Alright, let’s set the scene…
It’s a bright sunny day with a cool breeze blowing in the wind. You’re having a great hiking time listening to the birds chirp as you walk pass the saguaros. Then all of the sudden, it happens. You step down wrong on a rock, feel that awful rolling feeling in your ankle, and you’re down on the ground. What do you do?
One of the most common injuries to hikers and backpackers occurs in the ankle. Therefore, before going on your next hike, let’s make sure you know how to handle the situation. Better to be prepared then fear it, right?
The first step is not to panic. Remain calm and give yourself a few minutes to relax and assess the situation. Take all the weight off of it, so stay laying down or take a seat.
It might be your first instinct to remove your shoe, but you need to keep it on. I’m going to say it again for emphasis….Keep Your Shoe On. The reason being is that your foot may swell up and then you won’t be able to put the shoe back on. So keep that shoe on!
From here it’s time to assess the situation. Can you wiggle your toes, move your ankle? If you can move it then you will want to wrap it up and do your best to walk out of this situation.
The best thing to reduce the pain is to put something cold on it. So if you have a water pack, you may need to rig it around your ankle. You’ll also want to wrap your foot.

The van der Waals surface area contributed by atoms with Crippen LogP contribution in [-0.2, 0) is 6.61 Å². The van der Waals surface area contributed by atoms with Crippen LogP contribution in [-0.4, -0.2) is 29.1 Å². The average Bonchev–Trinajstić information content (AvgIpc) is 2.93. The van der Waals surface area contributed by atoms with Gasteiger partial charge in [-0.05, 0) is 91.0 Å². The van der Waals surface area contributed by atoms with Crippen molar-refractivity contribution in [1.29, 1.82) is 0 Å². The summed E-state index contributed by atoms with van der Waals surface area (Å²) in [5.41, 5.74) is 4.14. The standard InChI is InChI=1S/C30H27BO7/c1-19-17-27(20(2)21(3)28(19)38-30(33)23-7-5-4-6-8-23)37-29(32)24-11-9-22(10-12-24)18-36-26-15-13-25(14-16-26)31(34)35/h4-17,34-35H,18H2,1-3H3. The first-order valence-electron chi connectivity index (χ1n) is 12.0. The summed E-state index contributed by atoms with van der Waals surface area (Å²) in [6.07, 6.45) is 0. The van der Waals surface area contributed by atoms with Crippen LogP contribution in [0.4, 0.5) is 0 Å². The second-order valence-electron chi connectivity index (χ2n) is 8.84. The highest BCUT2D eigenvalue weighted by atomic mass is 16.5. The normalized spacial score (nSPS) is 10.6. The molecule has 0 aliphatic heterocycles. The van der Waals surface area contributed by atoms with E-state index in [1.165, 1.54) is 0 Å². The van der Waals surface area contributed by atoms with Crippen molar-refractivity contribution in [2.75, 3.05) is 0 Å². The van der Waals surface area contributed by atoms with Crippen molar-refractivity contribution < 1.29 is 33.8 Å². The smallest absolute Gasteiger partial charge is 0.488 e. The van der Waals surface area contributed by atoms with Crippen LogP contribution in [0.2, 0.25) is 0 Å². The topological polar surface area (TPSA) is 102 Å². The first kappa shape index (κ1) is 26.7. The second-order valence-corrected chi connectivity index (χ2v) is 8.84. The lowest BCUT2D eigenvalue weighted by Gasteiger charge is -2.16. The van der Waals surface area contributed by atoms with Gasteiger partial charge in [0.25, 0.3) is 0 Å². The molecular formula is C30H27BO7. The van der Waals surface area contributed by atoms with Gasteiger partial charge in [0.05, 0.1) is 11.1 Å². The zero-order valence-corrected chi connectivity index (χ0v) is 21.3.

If you have an ace bandage on you then great! But, if not, trying using a t-shirt, bandana, towel or anything else you might have. Alright, at this point, you might be asking, “how can I wrap my foot if I shouldn’t take my foot out of the shoe?!” Good question.
At this point if it is that bad, try your best to wrap while still having the shoe on or if necessary, remove the shoe, but do it very quickly. I think it all depends on the situation and how your body reacts.
Begin wrapping at the toes and work your way up. Make sure it’s tight but no so tight that it’s cutting off circulation.
Try to hike out of the area, as best you can without putting weight on the ankle. This may mean using a trekking pole or finding a stick that can be used in place of one.
If the ankle is real bad, then you may have to create a splint for it. To do this, you will need to find object around that you can mold as a hard shell around your foot. Whether it is formed from sticks or material in your pack, try to create something that will hold your ankle steady. Then wrap your ankle and your newly created splint up in an ace bandage or other material.
There are also options to purchase splints to carry around with you in your pack, or even just having the materials to make one in your pack may be a good idea. Again, it’s something to take seriously since it is a common occurrence.